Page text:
In a recent meta-study, British scientists investigated the effects of agriculture and global warming on insect diversity worldwide. The study revealed a negative impact of intensive agriculture on species diversity. In contrast, in near-natural landscapes, species diversity remained largely unchanged despite warming.
Prof. Josef Settele comments in SPIEGEL: “So far, agriculture has actually been more important as a factor in biodiversity decline. But with increasing warming, climate change will catch up, you can already see this trend today.”
An important finding of the study is that semi-natural areas surrounding fields can act as buffers. In agriculture without monocultures and greater use of pesticides, retreat areas with natural vegetation can even largely compensate for the effects of global warming.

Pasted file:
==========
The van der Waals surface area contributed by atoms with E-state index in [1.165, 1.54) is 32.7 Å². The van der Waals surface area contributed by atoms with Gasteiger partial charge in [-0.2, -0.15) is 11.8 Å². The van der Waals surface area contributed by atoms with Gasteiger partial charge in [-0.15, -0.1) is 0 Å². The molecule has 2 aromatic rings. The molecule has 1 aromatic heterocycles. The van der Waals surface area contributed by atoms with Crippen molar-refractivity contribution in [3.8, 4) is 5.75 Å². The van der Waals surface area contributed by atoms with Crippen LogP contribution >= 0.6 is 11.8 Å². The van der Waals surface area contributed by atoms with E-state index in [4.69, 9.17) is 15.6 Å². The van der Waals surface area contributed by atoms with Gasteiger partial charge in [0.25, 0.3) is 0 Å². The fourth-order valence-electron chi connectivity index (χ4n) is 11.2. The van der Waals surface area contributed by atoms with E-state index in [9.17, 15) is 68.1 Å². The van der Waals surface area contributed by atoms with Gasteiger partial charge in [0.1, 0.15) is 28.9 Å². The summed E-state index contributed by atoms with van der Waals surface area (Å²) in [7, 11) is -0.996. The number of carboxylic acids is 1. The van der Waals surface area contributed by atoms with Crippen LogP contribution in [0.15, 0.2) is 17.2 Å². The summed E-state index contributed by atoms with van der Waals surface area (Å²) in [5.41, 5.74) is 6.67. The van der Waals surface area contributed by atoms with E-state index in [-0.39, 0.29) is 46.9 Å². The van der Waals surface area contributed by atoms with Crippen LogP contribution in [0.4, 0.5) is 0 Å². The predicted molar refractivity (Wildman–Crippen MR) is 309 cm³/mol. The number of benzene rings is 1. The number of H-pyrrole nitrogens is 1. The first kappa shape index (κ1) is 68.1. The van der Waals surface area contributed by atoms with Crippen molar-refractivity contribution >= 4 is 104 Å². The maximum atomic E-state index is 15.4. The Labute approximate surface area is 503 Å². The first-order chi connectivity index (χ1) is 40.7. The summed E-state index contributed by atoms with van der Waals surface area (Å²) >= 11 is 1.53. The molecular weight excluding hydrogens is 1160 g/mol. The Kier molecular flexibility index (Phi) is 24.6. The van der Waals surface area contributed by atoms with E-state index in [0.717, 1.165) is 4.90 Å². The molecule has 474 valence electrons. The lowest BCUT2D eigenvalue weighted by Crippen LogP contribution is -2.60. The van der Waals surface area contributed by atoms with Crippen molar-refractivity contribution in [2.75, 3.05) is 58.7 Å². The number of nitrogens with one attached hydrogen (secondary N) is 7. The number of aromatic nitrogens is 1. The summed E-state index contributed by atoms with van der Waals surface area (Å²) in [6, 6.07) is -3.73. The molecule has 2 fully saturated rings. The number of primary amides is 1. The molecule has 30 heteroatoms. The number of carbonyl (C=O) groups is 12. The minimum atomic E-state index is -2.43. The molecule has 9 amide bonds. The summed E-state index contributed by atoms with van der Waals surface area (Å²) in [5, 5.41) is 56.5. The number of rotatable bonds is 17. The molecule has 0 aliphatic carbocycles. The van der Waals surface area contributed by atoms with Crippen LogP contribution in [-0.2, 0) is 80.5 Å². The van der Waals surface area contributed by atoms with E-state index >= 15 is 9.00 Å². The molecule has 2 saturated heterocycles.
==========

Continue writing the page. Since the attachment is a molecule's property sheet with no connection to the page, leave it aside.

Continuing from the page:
Prof. Settele on this buffer effect: “This fits well with other results: If you have a structurally rich landscape with semi-natural areas, that can significantly increase the chances of species survival.”
Outhwaite, C.L., McCann, P. & Newbold, T. Agriculture and climate change are reshaping insect biodiversity worldwide. Nature (2022). DOI